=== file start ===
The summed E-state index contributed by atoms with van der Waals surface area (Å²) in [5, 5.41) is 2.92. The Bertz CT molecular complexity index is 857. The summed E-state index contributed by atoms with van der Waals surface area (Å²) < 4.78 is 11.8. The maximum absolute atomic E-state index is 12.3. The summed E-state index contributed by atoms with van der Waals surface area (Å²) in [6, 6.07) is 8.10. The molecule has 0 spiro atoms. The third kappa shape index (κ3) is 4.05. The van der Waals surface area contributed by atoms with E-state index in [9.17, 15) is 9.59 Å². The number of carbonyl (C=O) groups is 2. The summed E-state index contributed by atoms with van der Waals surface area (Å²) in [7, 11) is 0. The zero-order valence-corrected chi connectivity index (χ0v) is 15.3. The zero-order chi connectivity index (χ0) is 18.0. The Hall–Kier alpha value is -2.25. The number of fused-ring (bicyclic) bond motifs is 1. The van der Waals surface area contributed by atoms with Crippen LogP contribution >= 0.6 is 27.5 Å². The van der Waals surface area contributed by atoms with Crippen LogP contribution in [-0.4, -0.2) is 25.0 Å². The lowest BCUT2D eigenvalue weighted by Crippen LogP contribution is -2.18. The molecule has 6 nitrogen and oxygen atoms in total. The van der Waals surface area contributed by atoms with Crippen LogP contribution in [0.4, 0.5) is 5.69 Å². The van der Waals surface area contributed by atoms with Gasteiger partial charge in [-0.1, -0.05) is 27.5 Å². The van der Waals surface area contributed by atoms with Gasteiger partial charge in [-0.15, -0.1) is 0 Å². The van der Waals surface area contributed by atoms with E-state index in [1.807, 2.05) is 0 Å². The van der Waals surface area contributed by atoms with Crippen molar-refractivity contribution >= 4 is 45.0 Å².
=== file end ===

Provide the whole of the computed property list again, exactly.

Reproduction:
The summed E-state index contributed by atoms with van der Waals surface area (Å²) in [5, 5.41) is 2.92. The Bertz CT molecular complexity index is 857. The summed E-state index contributed by atoms with van der Waals surface area (Å²) < 4.78 is 11.8. The maximum absolute atomic E-state index is 12.3. The summed E-state index contributed by atoms with van der Waals surface area (Å²) in [6, 6.07) is 8.10. The molecule has 0 spiro atoms. The third kappa shape index (κ3) is 4.05. The van der Waals surface area contributed by atoms with E-state index in [9.17, 15) is 9.59 Å². The number of carbonyl (C=O) groups is 2. The summed E-state index contributed by atoms with van der Waals surface area (Å²) in [7, 11) is 0. The zero-order valence-corrected chi connectivity index (χ0v) is 15.3. The zero-order chi connectivity index (χ0) is 18.0. The Hall–Kier alpha value is -2.25. The number of fused-ring (bicyclic) bond motifs is 1. The van der Waals surface area contributed by atoms with Crippen LogP contribution >= 0.6 is 27.5 Å². The van der Waals surface area contributed by atoms with Crippen LogP contribution in [-0.4, -0.2) is 25.0 Å². The lowest BCUT2D eigenvalue weighted by Crippen LogP contribution is -2.18. The molecule has 6 nitrogen and oxygen atoms in total. The van der Waals surface area contributed by atoms with Crippen LogP contribution in [0.4, 0.5) is 5.69 Å². The van der Waals surface area contributed by atoms with Gasteiger partial charge in [-0.1, -0.05) is 27.5 Å². The van der Waals surface area contributed by atoms with Gasteiger partial charge in [-0.15, -0.1) is 0 Å². The van der Waals surface area contributed by atoms with E-state index in [1.807, 2.05) is 0 Å². The van der Waals surface area contributed by atoms with Crippen molar-refractivity contribution >= 4 is 45.0 Å².